PLP is using Trump-esque’ tactics – Simons
An Opposition senator said a bid to have a Commission of Inquiry into a Government lawsuit against US medical group the Lahey Clinic was a “Trump-esque” attack on political opponents.
Andrew Simons said: “I found that a bit unsettling in that it seemed to be a Trump-esque attack on political opponents through the use of inquiries and courts.
“We’ve seen that in the US where you have a report by some investigator-general, inspector general, which is then used to advance a political agenda.”
Mr Simons was speaking in the Senate yesterday after Zane DeSilva, a Progressive Labour Party backbencher and former minister, asked in the House of Assembly on Friday for a Commission of Inquiry into former Attorney-General Trevor Moniz and the handling of the Lahey case.
Several PLP MPs, including former Attorney-General Michael Scott and David Burt, the Premier, backed the bid.
Mr Simons said: “I do note that in another place the Member of Parliament advancing this idea of a Commission of Inquiry was really looking out for his own business partner, or was rather business partners, by someone who had been subject to that Lahey lawsuit. “I’m not sure if that point was highlighted clearly enough.”
Mr Simons also called for better communication over problems with the bus system after transport workers voted to work-to-rule, which saw the services grind to a halt on Monday.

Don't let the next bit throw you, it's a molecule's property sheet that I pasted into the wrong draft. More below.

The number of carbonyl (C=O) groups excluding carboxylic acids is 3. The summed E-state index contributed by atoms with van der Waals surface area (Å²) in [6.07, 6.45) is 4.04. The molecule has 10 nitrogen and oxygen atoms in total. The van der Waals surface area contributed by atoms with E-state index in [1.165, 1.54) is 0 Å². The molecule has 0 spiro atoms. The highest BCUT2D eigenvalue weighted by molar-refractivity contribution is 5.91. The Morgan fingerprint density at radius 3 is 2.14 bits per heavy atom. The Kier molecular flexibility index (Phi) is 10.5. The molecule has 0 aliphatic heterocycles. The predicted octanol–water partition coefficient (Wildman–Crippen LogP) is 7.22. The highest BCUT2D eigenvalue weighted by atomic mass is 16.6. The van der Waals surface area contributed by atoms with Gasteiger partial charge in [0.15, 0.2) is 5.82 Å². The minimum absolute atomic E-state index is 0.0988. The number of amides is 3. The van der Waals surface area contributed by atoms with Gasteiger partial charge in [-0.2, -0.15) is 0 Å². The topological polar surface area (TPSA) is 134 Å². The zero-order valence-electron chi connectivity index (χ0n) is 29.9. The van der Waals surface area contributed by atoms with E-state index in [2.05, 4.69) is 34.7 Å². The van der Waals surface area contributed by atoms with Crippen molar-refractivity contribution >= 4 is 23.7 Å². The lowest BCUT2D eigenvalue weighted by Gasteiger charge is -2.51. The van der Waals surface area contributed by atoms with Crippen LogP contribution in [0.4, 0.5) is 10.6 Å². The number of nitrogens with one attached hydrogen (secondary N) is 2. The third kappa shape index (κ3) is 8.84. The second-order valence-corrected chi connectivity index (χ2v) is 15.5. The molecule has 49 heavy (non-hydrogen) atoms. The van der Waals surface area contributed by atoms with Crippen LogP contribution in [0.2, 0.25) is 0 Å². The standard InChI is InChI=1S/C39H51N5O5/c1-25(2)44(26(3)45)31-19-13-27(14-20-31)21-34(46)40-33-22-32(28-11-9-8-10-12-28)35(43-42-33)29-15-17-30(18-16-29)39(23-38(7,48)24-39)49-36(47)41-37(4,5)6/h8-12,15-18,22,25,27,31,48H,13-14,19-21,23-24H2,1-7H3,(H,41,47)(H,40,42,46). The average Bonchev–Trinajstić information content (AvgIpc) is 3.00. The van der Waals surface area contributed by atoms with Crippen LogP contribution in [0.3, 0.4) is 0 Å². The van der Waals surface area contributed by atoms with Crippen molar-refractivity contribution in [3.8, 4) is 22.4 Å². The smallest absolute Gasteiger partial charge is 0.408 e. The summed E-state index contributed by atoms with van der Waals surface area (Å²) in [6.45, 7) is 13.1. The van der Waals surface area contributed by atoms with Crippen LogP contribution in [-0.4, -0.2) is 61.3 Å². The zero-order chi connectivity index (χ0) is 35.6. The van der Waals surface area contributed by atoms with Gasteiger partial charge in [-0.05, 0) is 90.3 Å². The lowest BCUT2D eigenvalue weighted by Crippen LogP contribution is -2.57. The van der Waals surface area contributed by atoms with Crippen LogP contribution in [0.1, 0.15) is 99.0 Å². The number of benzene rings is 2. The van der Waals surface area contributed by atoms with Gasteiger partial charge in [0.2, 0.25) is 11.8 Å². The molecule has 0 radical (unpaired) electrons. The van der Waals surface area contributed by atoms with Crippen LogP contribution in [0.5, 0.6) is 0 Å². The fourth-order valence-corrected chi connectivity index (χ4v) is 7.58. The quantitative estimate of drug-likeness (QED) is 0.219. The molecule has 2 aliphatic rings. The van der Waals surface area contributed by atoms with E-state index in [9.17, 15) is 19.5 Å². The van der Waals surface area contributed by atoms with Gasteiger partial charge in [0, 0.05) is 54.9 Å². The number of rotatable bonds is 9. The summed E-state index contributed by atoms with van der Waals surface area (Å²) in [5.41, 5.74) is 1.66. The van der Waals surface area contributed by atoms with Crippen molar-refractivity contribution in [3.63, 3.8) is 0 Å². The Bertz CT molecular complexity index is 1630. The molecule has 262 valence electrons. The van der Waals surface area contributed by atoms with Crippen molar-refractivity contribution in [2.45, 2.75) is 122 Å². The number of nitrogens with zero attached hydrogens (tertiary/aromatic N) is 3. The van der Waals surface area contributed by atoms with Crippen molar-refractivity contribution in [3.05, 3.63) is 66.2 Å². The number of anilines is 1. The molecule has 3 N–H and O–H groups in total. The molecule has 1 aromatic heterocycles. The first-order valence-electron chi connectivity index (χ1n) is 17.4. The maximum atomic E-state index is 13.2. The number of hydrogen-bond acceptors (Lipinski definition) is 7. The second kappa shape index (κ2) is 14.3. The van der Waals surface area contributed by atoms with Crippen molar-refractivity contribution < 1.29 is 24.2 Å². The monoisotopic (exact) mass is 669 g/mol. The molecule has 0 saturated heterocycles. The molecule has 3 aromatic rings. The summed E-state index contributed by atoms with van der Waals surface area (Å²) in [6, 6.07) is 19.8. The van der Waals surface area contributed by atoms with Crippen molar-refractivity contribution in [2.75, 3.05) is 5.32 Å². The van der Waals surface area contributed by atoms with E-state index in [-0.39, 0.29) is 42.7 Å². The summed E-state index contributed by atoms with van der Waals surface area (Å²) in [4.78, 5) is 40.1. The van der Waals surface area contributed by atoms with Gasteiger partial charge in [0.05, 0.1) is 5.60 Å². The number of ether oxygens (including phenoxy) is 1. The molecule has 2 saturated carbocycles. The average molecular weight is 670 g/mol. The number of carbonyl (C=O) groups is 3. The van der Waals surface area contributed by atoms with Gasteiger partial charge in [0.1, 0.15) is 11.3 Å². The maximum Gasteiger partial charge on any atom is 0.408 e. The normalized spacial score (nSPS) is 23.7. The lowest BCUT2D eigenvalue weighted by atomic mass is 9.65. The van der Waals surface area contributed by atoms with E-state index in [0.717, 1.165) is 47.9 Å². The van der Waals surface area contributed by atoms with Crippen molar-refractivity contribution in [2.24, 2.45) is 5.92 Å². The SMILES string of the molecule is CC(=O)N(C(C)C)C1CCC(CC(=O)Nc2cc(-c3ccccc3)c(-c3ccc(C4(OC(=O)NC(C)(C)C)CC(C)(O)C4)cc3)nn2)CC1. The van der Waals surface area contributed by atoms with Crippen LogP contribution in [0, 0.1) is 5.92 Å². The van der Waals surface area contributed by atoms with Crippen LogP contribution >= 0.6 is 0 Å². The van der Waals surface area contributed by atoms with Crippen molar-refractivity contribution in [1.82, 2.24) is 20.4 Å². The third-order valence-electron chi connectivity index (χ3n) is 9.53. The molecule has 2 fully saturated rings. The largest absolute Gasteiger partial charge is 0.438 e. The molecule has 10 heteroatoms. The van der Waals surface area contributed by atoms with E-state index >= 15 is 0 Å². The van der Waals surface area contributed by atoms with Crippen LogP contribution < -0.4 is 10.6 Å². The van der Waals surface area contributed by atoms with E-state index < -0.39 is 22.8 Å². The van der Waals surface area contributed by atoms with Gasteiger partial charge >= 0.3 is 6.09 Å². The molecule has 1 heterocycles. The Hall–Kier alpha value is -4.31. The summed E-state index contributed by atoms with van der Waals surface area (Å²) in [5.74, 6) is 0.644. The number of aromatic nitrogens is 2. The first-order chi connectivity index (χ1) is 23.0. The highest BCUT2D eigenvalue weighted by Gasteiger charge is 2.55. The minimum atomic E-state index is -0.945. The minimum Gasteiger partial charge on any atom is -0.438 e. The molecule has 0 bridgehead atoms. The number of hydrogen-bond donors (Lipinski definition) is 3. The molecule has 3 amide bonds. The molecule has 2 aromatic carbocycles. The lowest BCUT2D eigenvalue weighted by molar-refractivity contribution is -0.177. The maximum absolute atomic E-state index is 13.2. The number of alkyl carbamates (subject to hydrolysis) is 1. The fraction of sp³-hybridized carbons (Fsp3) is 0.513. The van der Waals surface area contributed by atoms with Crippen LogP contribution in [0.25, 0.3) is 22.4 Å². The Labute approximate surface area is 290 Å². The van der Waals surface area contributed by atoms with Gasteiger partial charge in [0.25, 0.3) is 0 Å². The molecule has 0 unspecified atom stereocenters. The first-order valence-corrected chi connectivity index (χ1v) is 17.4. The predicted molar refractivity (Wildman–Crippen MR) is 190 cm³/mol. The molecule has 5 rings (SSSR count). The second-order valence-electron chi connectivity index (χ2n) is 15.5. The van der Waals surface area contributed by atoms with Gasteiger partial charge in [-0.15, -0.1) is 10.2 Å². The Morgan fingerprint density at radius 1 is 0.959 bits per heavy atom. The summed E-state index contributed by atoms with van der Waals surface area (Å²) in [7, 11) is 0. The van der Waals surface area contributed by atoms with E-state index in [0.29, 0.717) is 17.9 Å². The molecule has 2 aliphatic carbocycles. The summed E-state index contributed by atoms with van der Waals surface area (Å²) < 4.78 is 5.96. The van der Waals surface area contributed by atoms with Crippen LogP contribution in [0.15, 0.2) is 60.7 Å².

He said: “It would be useful to have some more proactive communication before they stopped running and immediately after as to what happened and how that can be avoided.”
Mr Simons also backed comments by Senator Anthony Richardson, who commended the organisers of the Bermuda Heroes Weekend festivities.
But he added that there had been some concern that there was a “missed opportunity to connect with the National Heroes Day”.
Mr Simons said: “If you are going to have the day then we should really respect that day.”
He suggested that the work in the run-up to Bermuda Day continue into June “so there is at least a connection to what that day is supposed to mean”.
PLP senator Anthony Richardson emphasised the importance of people being accurate about what they say.
He told the Upper House: “Words do matter.”
Mr Richardson said a comment he had made about black Bermudians not being able to own property in certain areas in the past had not been accurately reported in The Royal Gazette.
He said the words “in certain areas” had been left out. Mr Richardson added: “And as normally takes place from the blogs, there was a litany of comments that came in talking about Senator Richardson is ‘trying to rewrite history’ and the whole nine yards.
“We have to be very mindful of what we read, what we use as our source of information and also to apply a degree of common sense before we make comments.”
Vance Campbell, a PLP senator, encouraged people to get to know their neighbours to help strengthen communities and build a better Bermuda.
He said: “Yes there are going to be differences, ethnic differences, cultural differences.
“But the more we know our neighbours, the more likely we are able to look out for them, build better relationships and also understand that despite those differences, we hold many things in common.
“I also believe that the more we know our neighbours then we can start to build strong neighbourhoods and if we build strong neighbourhoods then we are also going to have a stronger community.”
Roland Skinner (1940-2018)
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